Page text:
Buying a home is not in the cards for all, especially in markets where home values recovered, wages aren’t increasing and rents are rising. Some homeowners lost their properties during the Great Recession, forcing them into the rental market, but many others rent because they simply cannot afford to buy. Nationally, rents are currently rising faster than home values and cost renters about 30 percent of their income each month. With steep monthly bills, it’s challenging to save enough money to buy.
Regardless of the reason you’re renting, here are a handful of markets across the country where rents are still reasonably priced.
St. Louis renters pay just 24.4 percent of their monthly incomes on rent. That’s the lowest percentage of all 35 major metros studied by Zillow. Median monthly rent costs $893, up 4.6 percent in the last year. Additionally, local builders are keeping up with renter demand, ensuring new residents are able to find open units. The city permitted 1,036 new units for every 1,000 new residents between 2012 and 2013. Keeping rental inventory ahead of demand makes shopping for rentals less competitive than other markets.
Detroit locals pay 24.6 percent of their monthly income on rent – just slightly higher than St. Louis renters. Monthly rents cost a median price of $756, only 0.7 percent higher than last year. However, the local economy isn’t as strong as other communities that also boast lower than average rents.
Kansas City renters pay just less than a quarter of their monthly income on rent (24.9 percent). Median monthly rents cost $978, just 0.6 percent higher than this time last year. But, competition for quality rentals is much steeper in KC than St. Louis as the city only permitted 517 new units for every 1,000 newcomers between 2012 and 2013. In rental markets like KC, you’ll want to have a clean rental history, healthy credit score and prompt reaction to new listings to lease the unit you desire.
Pittsburgh residents pay 25.2 percent of their monthly incomes on rent and are in the best position for availability and stable rent prices. The median rent price in the city is $1,048 per month, up only 0.7 percent in the last year. Pittsburgh permitted about 8,000 new units for only 190 new arrivals in the same time period as above, creating widespread rental inventory. Sticking to the same ratio, that’s 42,258 new permits per every 1,000 new residents.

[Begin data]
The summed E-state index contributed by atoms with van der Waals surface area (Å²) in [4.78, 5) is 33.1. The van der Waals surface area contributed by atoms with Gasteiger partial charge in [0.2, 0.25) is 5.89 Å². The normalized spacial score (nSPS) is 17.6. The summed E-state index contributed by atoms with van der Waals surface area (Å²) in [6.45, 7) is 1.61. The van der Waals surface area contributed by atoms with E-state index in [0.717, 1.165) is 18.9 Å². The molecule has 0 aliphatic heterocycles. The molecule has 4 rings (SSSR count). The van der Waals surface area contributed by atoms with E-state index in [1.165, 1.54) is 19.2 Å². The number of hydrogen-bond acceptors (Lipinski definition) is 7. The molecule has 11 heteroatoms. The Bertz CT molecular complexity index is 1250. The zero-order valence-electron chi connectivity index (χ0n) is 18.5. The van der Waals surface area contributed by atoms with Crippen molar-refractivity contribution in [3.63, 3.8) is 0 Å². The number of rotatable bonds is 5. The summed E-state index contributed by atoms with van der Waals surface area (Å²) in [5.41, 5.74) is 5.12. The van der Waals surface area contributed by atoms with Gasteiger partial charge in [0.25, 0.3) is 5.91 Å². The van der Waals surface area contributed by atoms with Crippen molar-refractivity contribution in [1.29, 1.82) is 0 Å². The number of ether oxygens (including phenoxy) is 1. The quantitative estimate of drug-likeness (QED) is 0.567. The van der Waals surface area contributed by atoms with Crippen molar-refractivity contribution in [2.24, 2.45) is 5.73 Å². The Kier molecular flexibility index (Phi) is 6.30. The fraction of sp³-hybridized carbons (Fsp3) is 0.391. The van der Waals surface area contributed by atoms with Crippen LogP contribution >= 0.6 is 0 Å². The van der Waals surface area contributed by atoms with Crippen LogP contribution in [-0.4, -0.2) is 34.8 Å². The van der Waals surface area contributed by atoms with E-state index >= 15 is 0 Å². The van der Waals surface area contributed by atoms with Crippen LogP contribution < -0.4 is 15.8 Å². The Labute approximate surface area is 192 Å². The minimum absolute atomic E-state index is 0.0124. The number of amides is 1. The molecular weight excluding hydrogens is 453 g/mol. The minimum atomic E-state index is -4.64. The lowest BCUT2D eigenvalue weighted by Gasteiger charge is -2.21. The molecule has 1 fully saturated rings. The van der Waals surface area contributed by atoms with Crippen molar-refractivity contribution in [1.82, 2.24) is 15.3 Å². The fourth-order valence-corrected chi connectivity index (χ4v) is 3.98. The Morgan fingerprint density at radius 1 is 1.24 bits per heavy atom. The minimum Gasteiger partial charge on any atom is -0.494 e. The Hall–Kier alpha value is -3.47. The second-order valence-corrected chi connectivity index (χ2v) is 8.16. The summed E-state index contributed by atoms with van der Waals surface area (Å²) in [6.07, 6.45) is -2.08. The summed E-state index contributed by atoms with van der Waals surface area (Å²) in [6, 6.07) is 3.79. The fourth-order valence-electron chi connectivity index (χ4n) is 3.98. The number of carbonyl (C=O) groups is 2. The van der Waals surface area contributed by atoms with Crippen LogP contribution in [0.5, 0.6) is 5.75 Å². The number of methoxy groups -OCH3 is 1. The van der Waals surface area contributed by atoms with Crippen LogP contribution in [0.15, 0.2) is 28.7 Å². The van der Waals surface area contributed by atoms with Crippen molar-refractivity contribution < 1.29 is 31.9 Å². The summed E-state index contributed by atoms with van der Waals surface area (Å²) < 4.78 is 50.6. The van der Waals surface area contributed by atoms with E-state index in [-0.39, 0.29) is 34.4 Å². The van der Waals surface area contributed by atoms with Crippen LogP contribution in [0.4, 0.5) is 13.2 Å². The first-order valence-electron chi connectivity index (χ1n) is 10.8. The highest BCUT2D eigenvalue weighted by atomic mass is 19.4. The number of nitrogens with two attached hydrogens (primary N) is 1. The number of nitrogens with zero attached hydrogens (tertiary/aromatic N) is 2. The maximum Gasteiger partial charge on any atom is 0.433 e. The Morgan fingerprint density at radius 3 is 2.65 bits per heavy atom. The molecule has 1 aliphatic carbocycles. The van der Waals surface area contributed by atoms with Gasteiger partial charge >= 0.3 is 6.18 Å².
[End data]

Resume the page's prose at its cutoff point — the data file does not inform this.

Atlanta renters pay only slightly more than Pittsburghers at 25.4 percent of their monthly income. Median rent costs $1,324 each month, due to a steep 10.2 percent hike in the last year. Like Kansas City, Atlanta renters face significant competition with only 301 new unit permits per 1,000 new arrivals between 2012 and 2013. Regardless of competition, rents remain low compared to other markets across the country.
Though 25 percent of your income may seem steep to pay toward rent, it’s less than the U.S. median of 30 percent and tremendously more affordable than markets like Los Angeles where renters pay 48.2 percent of their monthly income on rent.
If buying is not within reach, but saving on housing costs is, consider moving to one of these five locations. While renting at lower costs, put some cash away for your future down payment and work on improving your credit score for the best possible interest rates on your dream home.
Tali Wee is a Marketing Content Specialist at Zillow.com. She writes about personal finances, mortgages, and home improvements for the Zillow Blog and other Zillow partners.
Views expressed are the personal views of the author, and do not represent the views of the National Foundation for Credit Counseling, its employees, its members, or its clients.